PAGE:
Last updated on June 29, 2021
This article contains opinions and/or editorial content.
When I started the Lodi Valley Chronicle over a year ago, I said that one of the driving forces behind my decision was that “an informed electorate is essential to a free democracy”.
I would like to modify that statement just a titch.
An informed and educated electorate is essential to a free democracy.
Education > Information
Americans (and most of the world) have access to more information than at any time in history. The problem isn’t lack of information, it’s lack of education on how to understand and interpret that information.
The news has always been curated. Throughout history there have been those who told us the “news we need to know”. In many situations this was used to promote tyranny and “keep the peasants in line”. In other cases it was to sort the truth from the bullshit. There’s a reason that the New York Time is “The Newspaper of Record” and Walter Cronkite is the most trusted man in journalism.
The World Wide Web has given us unprecedented access to information. But without education and insight to help us understand and interpret that information, we’re falling down the rabbit hole. Worse, we’re enclosing ourselves in echo chambers and elevating “what my people say” over the more complex and complicated truth.
I have failed to fully live up to my obligations as a journalist and a teacher.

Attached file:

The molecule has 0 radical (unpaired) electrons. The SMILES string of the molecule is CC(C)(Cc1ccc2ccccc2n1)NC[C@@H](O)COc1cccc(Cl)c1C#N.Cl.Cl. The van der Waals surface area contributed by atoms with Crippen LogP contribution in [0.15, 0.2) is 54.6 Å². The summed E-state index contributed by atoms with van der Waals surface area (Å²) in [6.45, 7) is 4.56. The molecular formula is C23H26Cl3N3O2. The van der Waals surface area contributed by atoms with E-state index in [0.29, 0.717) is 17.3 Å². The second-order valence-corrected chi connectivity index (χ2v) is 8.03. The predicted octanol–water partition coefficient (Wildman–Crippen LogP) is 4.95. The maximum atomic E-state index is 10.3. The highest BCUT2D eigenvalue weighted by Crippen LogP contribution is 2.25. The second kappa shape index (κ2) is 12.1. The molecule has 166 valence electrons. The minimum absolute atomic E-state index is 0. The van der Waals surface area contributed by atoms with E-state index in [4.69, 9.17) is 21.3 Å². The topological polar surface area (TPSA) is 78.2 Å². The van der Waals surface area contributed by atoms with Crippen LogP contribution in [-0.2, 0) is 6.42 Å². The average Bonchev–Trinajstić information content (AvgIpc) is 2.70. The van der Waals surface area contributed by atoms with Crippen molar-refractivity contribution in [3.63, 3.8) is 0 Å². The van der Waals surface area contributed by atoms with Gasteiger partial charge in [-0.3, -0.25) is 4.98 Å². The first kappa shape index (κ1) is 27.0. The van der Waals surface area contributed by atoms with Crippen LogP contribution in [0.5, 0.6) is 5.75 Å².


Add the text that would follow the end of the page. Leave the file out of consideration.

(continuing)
I have been reporting the news–and that’s important–but I have not been “informing and educating the electorate”. I could offer up a dozen excuses–but mostly they’d be just that: excuses.
Threshing the Wheat
Starting this week, I will be working to educate as well as inform. As a journalist, I will do my best to present the information in a factual, unbiased manner. I will do what I can to separate facts from falsehoods, and create a forum where we can all debate the finer points of interpretation.
Stan Ruesch and Mark Kohl have both agreed to review the first set of these articles to correct my mistakes and offer suggestions on how to better present the information.
One to Ten
I will start this coming week with a series of articles explaining the first ten amendments to the US Constitution–the Bill of Rights. They are the most cited sections of our Constitution, and arguably the least understood.
If we are going to debate the law, we need to know what it says, what it doesn’t say, and how it has been interpreted throughout the years.
Education requires engagement. It’s not a one-way street. If you have questions about anything I write, please ask. If you disagree with what I present, please say so. I’m a Lodian, so I don’t mind blunt comments, but I expect you to be respectfully blunt.
To comment on the site, you must register with a name (anything you want) and an e-mail address1I am the only one who will see the e-mail address, it won’t be published. This is a choice I have made in order to reduce spam and keep the discussions civil.
This article was edited to correct formatting mistakes. No content was changed.
A Lodi native, Blaze attended the University of Wisconsin, Green Bay where he graduated with a degree in theatre technology & design. He has traveled extensively throughout the United States and the world–including a 6-year stint in China. He has been a teacher, a writer, a designer, and is the founder of the Redleaf Consulting Group.
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